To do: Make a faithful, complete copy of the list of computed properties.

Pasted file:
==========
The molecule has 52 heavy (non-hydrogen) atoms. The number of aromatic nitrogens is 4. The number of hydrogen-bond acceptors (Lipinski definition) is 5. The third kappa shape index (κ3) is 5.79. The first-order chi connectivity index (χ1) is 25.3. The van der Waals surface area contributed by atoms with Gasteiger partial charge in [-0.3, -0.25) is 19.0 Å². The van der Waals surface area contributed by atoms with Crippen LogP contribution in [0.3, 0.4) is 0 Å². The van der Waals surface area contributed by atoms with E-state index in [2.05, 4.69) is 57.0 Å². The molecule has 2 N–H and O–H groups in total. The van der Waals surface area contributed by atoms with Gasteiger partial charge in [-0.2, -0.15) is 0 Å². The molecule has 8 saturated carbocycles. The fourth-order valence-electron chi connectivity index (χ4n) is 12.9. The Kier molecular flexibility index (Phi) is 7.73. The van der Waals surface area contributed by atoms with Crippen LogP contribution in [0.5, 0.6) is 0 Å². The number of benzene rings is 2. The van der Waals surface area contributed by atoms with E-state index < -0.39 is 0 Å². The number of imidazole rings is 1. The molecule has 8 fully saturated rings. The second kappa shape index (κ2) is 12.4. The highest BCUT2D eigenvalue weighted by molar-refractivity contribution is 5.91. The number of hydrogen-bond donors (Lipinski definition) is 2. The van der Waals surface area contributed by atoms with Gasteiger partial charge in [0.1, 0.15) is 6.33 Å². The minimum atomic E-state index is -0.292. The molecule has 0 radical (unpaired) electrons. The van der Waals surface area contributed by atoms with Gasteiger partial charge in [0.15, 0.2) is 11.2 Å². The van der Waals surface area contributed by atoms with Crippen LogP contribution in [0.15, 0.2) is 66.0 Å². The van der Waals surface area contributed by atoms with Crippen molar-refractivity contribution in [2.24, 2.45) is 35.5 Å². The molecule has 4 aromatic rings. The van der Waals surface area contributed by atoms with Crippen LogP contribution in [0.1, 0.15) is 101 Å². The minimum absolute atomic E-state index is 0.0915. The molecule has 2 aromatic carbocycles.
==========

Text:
The molecule has 52 heavy (non-hydrogen) atoms. The number of aromatic nitrogens is 4. The number of hydrogen-bond acceptors (Lipinski definition) is 5. The third kappa shape index (κ3) is 5.79. The first-order chi connectivity index (χ1) is 25.3. The van der Waals surface area contributed by atoms with Gasteiger partial charge in [-0.3, -0.25) is 19.0 Å². The van der Waals surface area contributed by atoms with Crippen LogP contribution in [0.3, 0.4) is 0 Å². The van der Waals surface area contributed by atoms with E-state index in [2.05, 4.69) is 57.0 Å². The molecule has 2 N–H and O–H groups in total. The van der Waals surface area contributed by atoms with Gasteiger partial charge in [-0.2, -0.15) is 0 Å². The molecule has 8 saturated carbocycles. The fourth-order valence-electron chi connectivity index (χ4n) is 12.9. The Kier molecular flexibility index (Phi) is 7.73. The van der Waals surface area contributed by atoms with Crippen LogP contribution in [0.5, 0.6) is 0 Å². The number of benzene rings is 2. The van der Waals surface area contributed by atoms with E-state index < -0.39 is 0 Å². The number of imidazole rings is 1. The molecule has 8 fully saturated rings. The second kappa shape index (κ2) is 12.4. The highest BCUT2D eigenvalue weighted by molar-refractivity contribution is 5.91. The number of hydrogen-bond donors (Lipinski definition) is 2. The van der Waals surface area contributed by atoms with Gasteiger partial charge in [0.1, 0.15) is 6.33 Å². The minimum atomic E-state index is -0.292. The molecule has 0 radical (unpaired) electrons. The van der Waals surface area contributed by atoms with Gasteiger partial charge in [0.15, 0.2) is 11.2 Å². The van der Waals surface area contributed by atoms with Crippen LogP contribution in [0.15, 0.2) is 66.0 Å². The van der Waals surface area contributed by atoms with Crippen molar-refractivity contribution in [2.24, 2.45) is 35.5 Å². The molecule has 4 aromatic rings. The van der Waals surface area contributed by atoms with Crippen LogP contribution in [0.1, 0.15) is 101 Å². The minimum absolute atomic E-state index is 0.0915. The molecule has 2 aromatic carbocycles.